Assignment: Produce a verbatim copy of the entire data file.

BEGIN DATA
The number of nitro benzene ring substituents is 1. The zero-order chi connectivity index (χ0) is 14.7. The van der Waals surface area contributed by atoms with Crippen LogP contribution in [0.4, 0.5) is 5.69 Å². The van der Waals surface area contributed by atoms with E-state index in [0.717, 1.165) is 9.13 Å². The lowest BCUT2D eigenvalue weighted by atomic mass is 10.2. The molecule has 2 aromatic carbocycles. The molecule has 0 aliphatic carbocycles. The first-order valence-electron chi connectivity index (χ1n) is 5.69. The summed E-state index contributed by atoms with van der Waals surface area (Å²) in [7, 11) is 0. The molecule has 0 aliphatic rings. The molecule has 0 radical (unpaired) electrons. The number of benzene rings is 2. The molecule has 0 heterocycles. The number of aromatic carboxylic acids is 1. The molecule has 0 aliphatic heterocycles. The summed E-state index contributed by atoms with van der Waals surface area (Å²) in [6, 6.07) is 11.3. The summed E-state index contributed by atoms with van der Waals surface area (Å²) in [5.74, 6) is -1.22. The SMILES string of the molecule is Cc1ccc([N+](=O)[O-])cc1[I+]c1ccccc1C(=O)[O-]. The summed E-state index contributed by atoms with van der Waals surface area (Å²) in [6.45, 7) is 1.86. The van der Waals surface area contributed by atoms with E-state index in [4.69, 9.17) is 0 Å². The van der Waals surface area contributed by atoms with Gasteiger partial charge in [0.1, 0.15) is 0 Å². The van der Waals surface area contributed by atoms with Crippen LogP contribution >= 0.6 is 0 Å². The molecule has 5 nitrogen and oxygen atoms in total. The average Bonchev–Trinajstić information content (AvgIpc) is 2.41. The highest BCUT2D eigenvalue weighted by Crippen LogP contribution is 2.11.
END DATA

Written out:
The number of nitro benzene ring substituents is 1. The zero-order chi connectivity index (χ0) is 14.7. The van der Waals surface area contributed by atoms with Crippen LogP contribution in [0.4, 0.5) is 5.69 Å². The van der Waals surface area contributed by atoms with E-state index in [0.717, 1.165) is 9.13 Å². The lowest BCUT2D eigenvalue weighted by atomic mass is 10.2. The molecule has 2 aromatic carbocycles. The molecule has 0 aliphatic carbocycles. The first-order valence-electron chi connectivity index (χ1n) is 5.69. The summed E-state index contributed by atoms with van der Waals surface area (Å²) in [7, 11) is 0. The molecule has 0 aliphatic rings. The molecule has 0 radical (unpaired) electrons. The number of benzene rings is 2. The molecule has 0 heterocycles. The number of aromatic carboxylic acids is 1. The molecule has 0 aliphatic heterocycles. The summed E-state index contributed by atoms with van der Waals surface area (Å²) in [6, 6.07) is 11.3. The summed E-state index contributed by atoms with van der Waals surface area (Å²) in [5.74, 6) is -1.22. The SMILES string of the molecule is Cc1ccc([N+](=O)[O-])cc1[I+]c1ccccc1C(=O)[O-]. The summed E-state index contributed by atoms with van der Waals surface area (Å²) in [6.45, 7) is 1.86. The van der Waals surface area contributed by atoms with E-state index in [4.69, 9.17) is 0 Å². The van der Waals surface area contributed by atoms with Gasteiger partial charge in [0.1, 0.15) is 0 Å². The van der Waals surface area contributed by atoms with Crippen LogP contribution >= 0.6 is 0 Å². The molecule has 5 nitrogen and oxygen atoms in total. The average Bonchev–Trinajstić information content (AvgIpc) is 2.41. The highest BCUT2D eigenvalue weighted by Crippen LogP contribution is 2.11.